below the threshold voltage of transistor. In standby mode, when WL is asserted low, both access transistors (NM3 and NM4) are off. Due to the stored value (logic 0) in SRAM cell, sub threshold leakage current flows through off transistors. The additional bottom transistor NM5 is likely to cut off the ground path. Thus reduces the leakage paths through the SRAM cell sources. In active mode, when WL asserted high, bottom transistor NM5 turns ON (Bisht and Pranav, 2017). Thus read and write operations performed like 6T SRAM cell. Due to an additional transistor write access time is increased that is negligible. But there is an increase of size and for large arrays the size of array will be larger. Dimensional parameters of 7T SRAM cell are similar to
6T SRAM cell and the channel width of NM5 is 6m and channel length is 200nm is considered.

Table 2.2: Power of 7T SRAM Array

Parameters 7T SRAM 6T SRAM

Total power consumption(mW) 20.04 24.48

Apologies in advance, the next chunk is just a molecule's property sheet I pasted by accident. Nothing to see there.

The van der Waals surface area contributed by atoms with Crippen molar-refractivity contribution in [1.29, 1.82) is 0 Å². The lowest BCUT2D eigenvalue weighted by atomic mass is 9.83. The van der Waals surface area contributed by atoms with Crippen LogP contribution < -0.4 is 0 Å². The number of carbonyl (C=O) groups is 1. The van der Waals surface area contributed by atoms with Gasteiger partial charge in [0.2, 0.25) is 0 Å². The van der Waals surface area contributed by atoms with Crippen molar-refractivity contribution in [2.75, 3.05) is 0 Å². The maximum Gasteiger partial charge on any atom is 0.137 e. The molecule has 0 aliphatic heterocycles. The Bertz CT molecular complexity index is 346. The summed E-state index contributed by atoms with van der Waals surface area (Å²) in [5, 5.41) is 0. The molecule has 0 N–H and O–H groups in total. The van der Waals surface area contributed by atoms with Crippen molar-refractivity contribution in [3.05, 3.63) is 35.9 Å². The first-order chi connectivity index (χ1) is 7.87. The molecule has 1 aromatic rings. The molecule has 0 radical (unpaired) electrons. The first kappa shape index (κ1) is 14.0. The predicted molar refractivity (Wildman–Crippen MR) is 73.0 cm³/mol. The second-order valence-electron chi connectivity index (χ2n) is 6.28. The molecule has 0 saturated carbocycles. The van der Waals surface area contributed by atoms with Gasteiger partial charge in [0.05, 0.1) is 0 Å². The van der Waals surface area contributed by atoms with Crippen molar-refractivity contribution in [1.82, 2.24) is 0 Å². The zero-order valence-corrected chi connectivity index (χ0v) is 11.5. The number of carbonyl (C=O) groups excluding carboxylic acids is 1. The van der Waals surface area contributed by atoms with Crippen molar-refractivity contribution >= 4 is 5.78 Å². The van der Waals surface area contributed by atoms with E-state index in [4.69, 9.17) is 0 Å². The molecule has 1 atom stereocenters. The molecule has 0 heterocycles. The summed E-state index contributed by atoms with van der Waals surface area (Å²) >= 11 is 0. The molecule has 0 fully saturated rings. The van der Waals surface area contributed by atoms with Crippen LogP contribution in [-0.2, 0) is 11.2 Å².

Figure 2.4: 7T SRAM (Bisht and Pranav, 2017)

The value of power obtained for the 16 × 16 SRAM array using 7T SRAM is shown in Table 2.2 and is compared with the power of array using 6T SRAM.By the use of FinFET Technology power and reliability issues in the SRAM cell can be reduced.By incorporating different control strategies the power consumption can be reduced to a large extent. One of the best method to reduce the power consumption is the use of sleep transistors and the stability of the cell can be increased by using separate bit lines for read and write operations.

CHAPTER 3
SRAM WITH POWER REDUCTION TECHNIQUE